Organophosphate Poisoning

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Ingestion of organophosphate compounds presents a significant risk to patients and the health care professionals. Organophosphate poisoning can cause permanent damage it may even result in death (Curtis, Ramsden, Friendship, 2007). Patients who intentionally self harm with the ingestion of organophosphates are usually severely poisoned compared to those who accidently or have occupational exposures. This paper will discuss the case study of Joe (a fictitious name will be used for the purpose of this case study), the pathophysiology to a cellular level relating signs, symptoms and initial collaborative management in relation to the case study outlined in appendix one.

Organophosphate poisoning essentially affects transmission of impulses at the neuromuscular junction (Porth, 2002). Transmission of impulses at the neuromuscular junction is mediated by the release of the neurotransmitter actycholine at pre- and post ganglionic parasympathetic, and pre- ganglionic sympathetic and somatic nerves (Murray, Daly, Little, Cadogan, 2007). Acetylcholine binds to specific receptors of the end plate region of the muscle fiber surface resulting in muscle contraction. Porth states studies “suggest there are more than one million binding sites per motor end-plate”. Acetylcholine Active for only a brief period of the action potential that then generates innervation of the muscle cell. Some of the neurotransmitter diffuses from the synapse; the transmitter that remains is inactivated by an enzyme called acetylchollinesterase. The enzyme splits the acetylcholine molecule into choline and acetic acid. The choline is reused in the synthesis of acetylcholine in the nerve terminal. The rapid inactivation of acetylcholine allows repeated muscle contraction and contractile force.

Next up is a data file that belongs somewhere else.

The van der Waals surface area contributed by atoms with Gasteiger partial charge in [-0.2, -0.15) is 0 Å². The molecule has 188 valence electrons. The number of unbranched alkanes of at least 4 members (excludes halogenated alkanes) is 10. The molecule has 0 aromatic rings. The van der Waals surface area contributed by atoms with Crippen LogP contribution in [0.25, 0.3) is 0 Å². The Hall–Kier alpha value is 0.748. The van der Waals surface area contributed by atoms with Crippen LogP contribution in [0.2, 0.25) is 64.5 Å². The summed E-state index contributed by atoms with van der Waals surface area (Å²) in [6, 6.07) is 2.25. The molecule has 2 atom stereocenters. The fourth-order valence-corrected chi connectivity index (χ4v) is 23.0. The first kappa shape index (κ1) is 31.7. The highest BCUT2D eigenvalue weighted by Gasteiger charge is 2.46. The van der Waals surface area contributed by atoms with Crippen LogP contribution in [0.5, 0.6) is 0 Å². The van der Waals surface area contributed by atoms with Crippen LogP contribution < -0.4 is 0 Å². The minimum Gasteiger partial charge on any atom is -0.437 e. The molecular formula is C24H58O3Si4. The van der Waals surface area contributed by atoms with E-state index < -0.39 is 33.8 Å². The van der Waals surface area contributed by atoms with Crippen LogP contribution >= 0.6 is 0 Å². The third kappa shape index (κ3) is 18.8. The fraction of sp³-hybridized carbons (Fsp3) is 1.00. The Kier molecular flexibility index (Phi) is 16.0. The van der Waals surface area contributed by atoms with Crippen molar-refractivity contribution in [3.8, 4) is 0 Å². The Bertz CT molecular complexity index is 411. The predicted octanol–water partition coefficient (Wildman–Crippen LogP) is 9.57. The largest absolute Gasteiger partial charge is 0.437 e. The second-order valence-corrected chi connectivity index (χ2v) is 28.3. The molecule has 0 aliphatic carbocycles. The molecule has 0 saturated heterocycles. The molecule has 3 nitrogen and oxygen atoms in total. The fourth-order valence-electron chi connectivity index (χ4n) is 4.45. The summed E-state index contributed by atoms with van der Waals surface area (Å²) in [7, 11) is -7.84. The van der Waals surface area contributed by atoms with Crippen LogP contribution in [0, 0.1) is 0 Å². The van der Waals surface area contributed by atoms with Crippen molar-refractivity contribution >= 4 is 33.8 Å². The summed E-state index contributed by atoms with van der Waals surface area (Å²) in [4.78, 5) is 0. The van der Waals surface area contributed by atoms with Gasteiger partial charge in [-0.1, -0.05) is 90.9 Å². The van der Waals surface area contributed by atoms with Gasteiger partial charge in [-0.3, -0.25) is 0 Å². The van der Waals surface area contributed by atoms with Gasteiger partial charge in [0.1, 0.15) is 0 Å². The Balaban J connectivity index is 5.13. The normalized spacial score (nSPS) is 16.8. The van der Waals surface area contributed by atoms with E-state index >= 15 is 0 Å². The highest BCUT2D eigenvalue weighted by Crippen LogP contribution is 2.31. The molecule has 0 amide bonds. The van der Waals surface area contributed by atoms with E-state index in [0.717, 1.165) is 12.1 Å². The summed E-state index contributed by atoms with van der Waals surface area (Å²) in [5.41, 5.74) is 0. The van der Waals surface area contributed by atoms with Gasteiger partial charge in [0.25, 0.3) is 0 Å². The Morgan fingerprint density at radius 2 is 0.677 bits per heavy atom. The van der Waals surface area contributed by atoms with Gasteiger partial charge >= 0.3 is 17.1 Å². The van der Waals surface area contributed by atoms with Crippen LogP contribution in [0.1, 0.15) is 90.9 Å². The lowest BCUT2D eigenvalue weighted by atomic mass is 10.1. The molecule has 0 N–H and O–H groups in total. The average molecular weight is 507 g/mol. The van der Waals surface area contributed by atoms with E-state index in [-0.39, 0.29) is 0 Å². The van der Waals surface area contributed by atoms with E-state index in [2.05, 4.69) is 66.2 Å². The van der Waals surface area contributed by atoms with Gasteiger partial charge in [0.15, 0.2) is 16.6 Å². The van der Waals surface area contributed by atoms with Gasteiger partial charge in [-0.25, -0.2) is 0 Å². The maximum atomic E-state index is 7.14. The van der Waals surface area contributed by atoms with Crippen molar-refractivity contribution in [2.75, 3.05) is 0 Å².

Organophosphates inhibit acetylcholinesterase enzymes (AChE), cholinergic syndrome occurs when there is an increase acetycholine (Ach) concentration at the central and peripheral muscarinic and...
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